As fall approaches, the 16th Annual Live Arts Festival and always surprising Philly Fringe return to Philadelphia on Sept. 7–22.
Taking place in venues throughout the city, the Philadelphia Live Arts Festival and Philly Fringe “supports artists and brings the world’s newest and most cutting-edge cultural experiences to our city, amplifying the vibrancy of Philadelphia as a renowned cultural center and an unparalleled place to live, work and visit.” In 2012, approximately 14 Live Arts shows will be presented.
While the Live Arts Festival and Philly Fringe run simultaneously, there is a distinct difference between the two. “The Philly Fringe, the folks who participate in that, there’s no judge, jury or anybody who tells them whether they can be part of it or not,” says Producing Director Nick Stuccio. “They tell us where they’re performing and we sell their tickets for them. But the Live Arts is stuff that we go out and we say, ‘We like this.’ So the Live Arts Festival is about a curatorial overview, and the Philly Fringe is about access. It’s about anybody and everybody having an adventure of discovery, and the Fringe is our vision about what’s happening in contemporary performance.”
Highlights of the 2012 Live Arts Festival include Marc Bamuthi Joseph’s “red, black & GREEN; a blues” playing at the Annenberg Center for the Performing Arts at 7:30 p.m. on September 21 and 8 p.m. on September 22.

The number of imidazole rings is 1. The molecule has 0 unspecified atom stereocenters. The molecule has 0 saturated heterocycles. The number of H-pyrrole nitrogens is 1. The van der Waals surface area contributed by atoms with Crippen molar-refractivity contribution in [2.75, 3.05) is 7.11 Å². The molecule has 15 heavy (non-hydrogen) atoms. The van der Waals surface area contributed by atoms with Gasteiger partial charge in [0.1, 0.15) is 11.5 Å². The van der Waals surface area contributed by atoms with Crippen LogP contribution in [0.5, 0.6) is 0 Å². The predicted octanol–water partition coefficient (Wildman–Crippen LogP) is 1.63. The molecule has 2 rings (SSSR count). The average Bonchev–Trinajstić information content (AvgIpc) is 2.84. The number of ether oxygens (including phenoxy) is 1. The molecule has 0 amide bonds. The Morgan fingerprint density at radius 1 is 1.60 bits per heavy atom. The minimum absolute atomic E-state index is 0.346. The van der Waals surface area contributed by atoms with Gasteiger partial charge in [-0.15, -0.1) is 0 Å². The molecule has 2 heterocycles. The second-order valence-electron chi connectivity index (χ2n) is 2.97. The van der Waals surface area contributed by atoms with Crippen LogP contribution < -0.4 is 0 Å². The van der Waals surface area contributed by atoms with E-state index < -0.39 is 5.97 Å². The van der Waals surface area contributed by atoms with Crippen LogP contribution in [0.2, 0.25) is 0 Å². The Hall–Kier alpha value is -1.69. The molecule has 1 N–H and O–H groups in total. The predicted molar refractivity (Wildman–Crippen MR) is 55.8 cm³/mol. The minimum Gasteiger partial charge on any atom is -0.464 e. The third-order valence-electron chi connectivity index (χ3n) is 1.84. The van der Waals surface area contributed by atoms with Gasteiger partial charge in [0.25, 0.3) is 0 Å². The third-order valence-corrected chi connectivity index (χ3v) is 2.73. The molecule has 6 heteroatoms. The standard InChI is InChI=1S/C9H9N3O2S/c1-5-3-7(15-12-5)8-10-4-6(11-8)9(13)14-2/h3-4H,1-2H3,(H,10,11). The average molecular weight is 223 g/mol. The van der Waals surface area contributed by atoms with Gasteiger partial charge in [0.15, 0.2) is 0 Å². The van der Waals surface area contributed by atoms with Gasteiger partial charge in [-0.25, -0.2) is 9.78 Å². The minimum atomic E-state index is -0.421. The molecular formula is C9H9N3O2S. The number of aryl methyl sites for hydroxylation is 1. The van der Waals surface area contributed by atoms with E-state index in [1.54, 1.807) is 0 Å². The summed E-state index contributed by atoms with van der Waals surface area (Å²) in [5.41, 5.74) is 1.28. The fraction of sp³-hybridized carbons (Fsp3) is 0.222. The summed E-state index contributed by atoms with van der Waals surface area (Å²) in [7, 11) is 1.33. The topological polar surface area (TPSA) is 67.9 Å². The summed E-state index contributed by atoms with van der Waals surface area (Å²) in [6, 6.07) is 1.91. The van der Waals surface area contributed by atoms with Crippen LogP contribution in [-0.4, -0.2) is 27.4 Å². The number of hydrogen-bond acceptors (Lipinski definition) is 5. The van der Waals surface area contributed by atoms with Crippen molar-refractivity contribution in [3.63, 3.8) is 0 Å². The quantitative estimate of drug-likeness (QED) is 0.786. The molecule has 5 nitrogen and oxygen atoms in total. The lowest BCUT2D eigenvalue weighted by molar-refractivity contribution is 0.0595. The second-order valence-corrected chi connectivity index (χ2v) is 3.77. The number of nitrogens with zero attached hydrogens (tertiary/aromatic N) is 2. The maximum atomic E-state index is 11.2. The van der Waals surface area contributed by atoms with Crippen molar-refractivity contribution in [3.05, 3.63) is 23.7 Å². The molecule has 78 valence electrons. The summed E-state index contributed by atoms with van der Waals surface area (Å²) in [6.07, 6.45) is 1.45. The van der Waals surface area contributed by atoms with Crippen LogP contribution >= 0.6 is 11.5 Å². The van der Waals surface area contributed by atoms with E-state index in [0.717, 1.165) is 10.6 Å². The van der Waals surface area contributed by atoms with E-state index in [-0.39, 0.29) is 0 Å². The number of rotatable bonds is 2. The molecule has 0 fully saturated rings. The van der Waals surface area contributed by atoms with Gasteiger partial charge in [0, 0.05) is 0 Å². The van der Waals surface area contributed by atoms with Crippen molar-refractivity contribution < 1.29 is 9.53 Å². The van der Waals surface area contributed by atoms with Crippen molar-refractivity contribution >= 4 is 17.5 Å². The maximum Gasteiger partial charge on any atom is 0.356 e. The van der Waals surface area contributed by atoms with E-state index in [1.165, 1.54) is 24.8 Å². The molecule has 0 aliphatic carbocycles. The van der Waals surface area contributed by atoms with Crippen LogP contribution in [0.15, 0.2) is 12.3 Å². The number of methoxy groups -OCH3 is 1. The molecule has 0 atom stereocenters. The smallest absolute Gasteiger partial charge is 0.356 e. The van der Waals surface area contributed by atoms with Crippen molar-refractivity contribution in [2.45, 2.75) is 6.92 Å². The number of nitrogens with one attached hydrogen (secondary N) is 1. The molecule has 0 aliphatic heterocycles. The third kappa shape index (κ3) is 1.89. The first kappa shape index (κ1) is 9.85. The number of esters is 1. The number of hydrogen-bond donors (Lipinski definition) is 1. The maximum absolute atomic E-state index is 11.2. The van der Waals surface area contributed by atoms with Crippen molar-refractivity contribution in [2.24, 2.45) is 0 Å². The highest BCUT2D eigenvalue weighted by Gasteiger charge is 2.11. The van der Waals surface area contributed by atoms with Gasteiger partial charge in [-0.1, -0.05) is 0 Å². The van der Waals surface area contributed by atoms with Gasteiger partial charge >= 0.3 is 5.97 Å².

The organizers state that the interactive installation and performance “blends both spoken word, music, film and contemporary and hip-hop dance to re-imagine a green movement that is inclusive of black and brown voices, and posits that valuing life is the first step to valuing the planet.” Immersing audiences in a new mode of “kinetic performance,” “red, black & GREEN: a blues” strives to unite communities around a broader definition of “sustainable living” and to be a catalyst for cultural and creative engagement.
Creator Marc Bamuthi Joseph says, “I am of the belief that the movement for social change and environmental accountability are one and the same, that focusing on steps to sustain the planet ultimately forces us to envision a pathway to sustaining humanity.”
Tickets for “red, black & GREEN: a blues” are available only at the Annenberg Center box office, 3680 Walnut St., at pennpresents.org and by calling (215) 898-3900.
For highly adventurous dance lovers, there is the debut of Jumatatu Poe’s “Private Places,” which “plays with the stylized movement of the service industry and the high-powered approach of J-sette, a dance culture developed in Black gay clubs with roots in drill team and majorette events of southern historically Black universities.” The piece, which involves nudity, is recommended for ages 16 and up.
“Only when September comes — and you see all these shows at once — are the ideas, explorations, and crazy, creative concoctions of the artists truly revealed. The Festival has a life of its own that cannot be pre-determined. It is live in the true sense of the word,” Stuccio says.
All Live Arts Festival and Philly Fringe tickets are now available for purchase online at www.livearts-fringe.org, or by calling (215) 413-1318. For box office hours, a complete performance schedule and additional ticketing information, visit www.livearts-fringe.org.